Grade inflation: a knock-on effect from the pandemic proving difficult to deal with

It is widely understood that high grades contribute to the points race

The pandemic had lots of knock-on effects, not least in education. But, whereas other aspects of life have returned – at least somewhat – to normal, the education system is still dealing with the fallout, particularly when it comes to Leaving Cert grade inflation.

In 2020, schools closed for several months as a result of the pandemic, and Leaving Cert students missed out on a big chunk of their education. There was also significant concern that Covid-19 would spread in a crowded exam hall, posing a substantial risk to students, families, teachers, examiners and school staff.

In light of this, a decision was taken to cancel the Leaving Cert altogether, and students were given a “calculated grade”, provided by their teacher.

It was a once-off arrangement that teachers in Ireland, who have long since been implacably opposed to marking their own students, agreed to.


Those teachers, inevitably, wanted the very best for their pupils, and the result was that grades soared. As a result of higher grades chasing a limited number of third-level places, CAO points also rose. That substantial rise in CAO points disadvantaged students who sat the Leaving Cert in previous years and had, on average, lower points than the class of 2021.

In 2021, the pandemic was still ongoing, and students missed more school. Minister for Education Norma Foley agreed that the Leaving Cert class of 2021 would have a choice between an “accredited grade”, sitting the exam, or both, taking whichever grade was higher.

This contributed further to grade inflation, and continued to disadvantage those who sat the exam in 2019 or previous years but were applying through the CAO in 2021.

In 2022, points and grades had risen so much that any unwinding of grade inflation threatened to disadvantage this year’s Leaving Cert cohort compared with those who had sat the exam in 2020 and 2021, and deferred.

Foley promised that marks would be at least “no lower” than the past two years, and kept that promise.

But with so many students getting higher points, the pressure on high-points courses meant more and more students secured the points they needed for their course – but lost out on a lottery, the most demotivating, disappointing and arguably unfair system possible, prompting many students to say, “I did all I was supposed to do, all I could, and it still wasn’t enough.” This has long-term implications for the perceived fairness of the State exam.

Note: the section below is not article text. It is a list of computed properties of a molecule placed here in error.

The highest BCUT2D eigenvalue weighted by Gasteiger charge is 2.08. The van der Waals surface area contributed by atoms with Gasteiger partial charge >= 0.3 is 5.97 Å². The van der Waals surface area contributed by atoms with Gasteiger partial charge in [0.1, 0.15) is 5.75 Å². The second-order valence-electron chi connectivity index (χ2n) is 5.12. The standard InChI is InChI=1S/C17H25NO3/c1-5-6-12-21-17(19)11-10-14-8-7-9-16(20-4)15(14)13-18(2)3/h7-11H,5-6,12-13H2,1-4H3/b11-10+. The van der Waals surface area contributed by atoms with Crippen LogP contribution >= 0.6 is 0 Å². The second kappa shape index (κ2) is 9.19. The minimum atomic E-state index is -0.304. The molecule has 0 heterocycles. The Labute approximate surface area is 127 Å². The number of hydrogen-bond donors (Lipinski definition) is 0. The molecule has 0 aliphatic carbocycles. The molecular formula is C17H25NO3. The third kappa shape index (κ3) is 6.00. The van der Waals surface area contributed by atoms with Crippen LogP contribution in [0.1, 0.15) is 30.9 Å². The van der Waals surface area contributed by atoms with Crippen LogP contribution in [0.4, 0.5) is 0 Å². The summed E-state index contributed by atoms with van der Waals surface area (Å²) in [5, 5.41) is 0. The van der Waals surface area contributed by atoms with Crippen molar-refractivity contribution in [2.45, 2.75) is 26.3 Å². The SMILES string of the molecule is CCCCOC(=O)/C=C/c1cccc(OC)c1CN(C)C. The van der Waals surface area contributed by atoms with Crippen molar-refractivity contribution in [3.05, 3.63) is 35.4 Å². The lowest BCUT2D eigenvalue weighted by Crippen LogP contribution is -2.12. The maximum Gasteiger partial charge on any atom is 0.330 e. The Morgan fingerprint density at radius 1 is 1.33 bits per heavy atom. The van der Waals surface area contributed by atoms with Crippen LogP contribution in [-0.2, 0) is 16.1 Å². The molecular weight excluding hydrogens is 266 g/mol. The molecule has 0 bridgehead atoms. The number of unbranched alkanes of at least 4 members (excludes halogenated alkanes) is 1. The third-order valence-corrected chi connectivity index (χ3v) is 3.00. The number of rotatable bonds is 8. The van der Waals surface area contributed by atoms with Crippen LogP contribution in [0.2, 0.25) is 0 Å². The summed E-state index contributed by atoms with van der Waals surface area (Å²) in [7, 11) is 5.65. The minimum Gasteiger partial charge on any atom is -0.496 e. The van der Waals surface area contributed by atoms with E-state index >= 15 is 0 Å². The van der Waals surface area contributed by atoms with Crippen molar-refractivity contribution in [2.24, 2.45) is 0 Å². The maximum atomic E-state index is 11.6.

There’s a widespread understanding that high grades contribute to the points race and it’s not entirely clear how the education system can unwind what has happened over the past three years. There does not seem to be a perfect option.

Michael Gillespie, general secretary of the Teachers’ Union of Ireland, says that there was very little that could have been done to avoid this.

“It could not be helped in the first two years,” he says. “Now, the real pressure is on high-points courses, which is having a big effect. The Leaving Cert brand is well-respected internationally, and the bell curve was consistent for 30 years – until now.

“There are two choices: stop the grade inflation and return to how things were, or a gradual change. But there has to be a level of integrity.

“Both options have advantages and disadvantages. If it ends suddenly, it sorts the system out faster. If the change is more gradual, it is also more prolonged, and brings more certainty into the system.”

Foley has previously spoken out against the possibility of a “cliff-edge” return to the grades of 2019 and previous years, so the former option seems to be off the table.

The college entry system faces other pressures, however, including a demographic bulge that is seeing higher numbers sit the Leaving Cert. Irish expectations of education typically see parents and students want a third-level education and, although substantial change and reform in the further education and training sector has made it a more attractive option, students who secure enough points still tend to prefer higher education.

Places in third level have expanded as a result of this, but Gillespie says that it only partially addresses the problem, and that there will need to be a further look at further education options, including traineeships, apprenticeships and further education.

“[There is an argument that] the Leaving Certs of 2020-22 are different to previous years, but college students who started in those years will prove themselves in college exams,” he says.

Moira Leydon, assistant general secretary for education and research at the Association of Secondary Teachers Ireland, takes a somewhat different view.

“Teachers are not unused to points rising for particular courses, especially in the high-status professions like medicine and health sciences,” she says.

“This can add to pressure on teachers in the classroom and, ultimately, has a downstream effect on all courses, with more competition impacting on many students. There has been more welcome diversification from SOLAS, the further education and training agency, which has increased its further education and training options.”

But Leydon, who regularly meets teachers across the country, says it is not an exercise particularly exercising the profession, with her union members more likely to be concerned with a lack of resources for students with special needs, or insufficient training opportunities.

For all of this, there are some signs that the inflation trend has at least started to reverse, with the number of students on maximum points (625) down by 0.4 per cent, and points dropping for some courses including teaching and nursing. As to whether the trend continues for the class of 2023, that remains to be seen.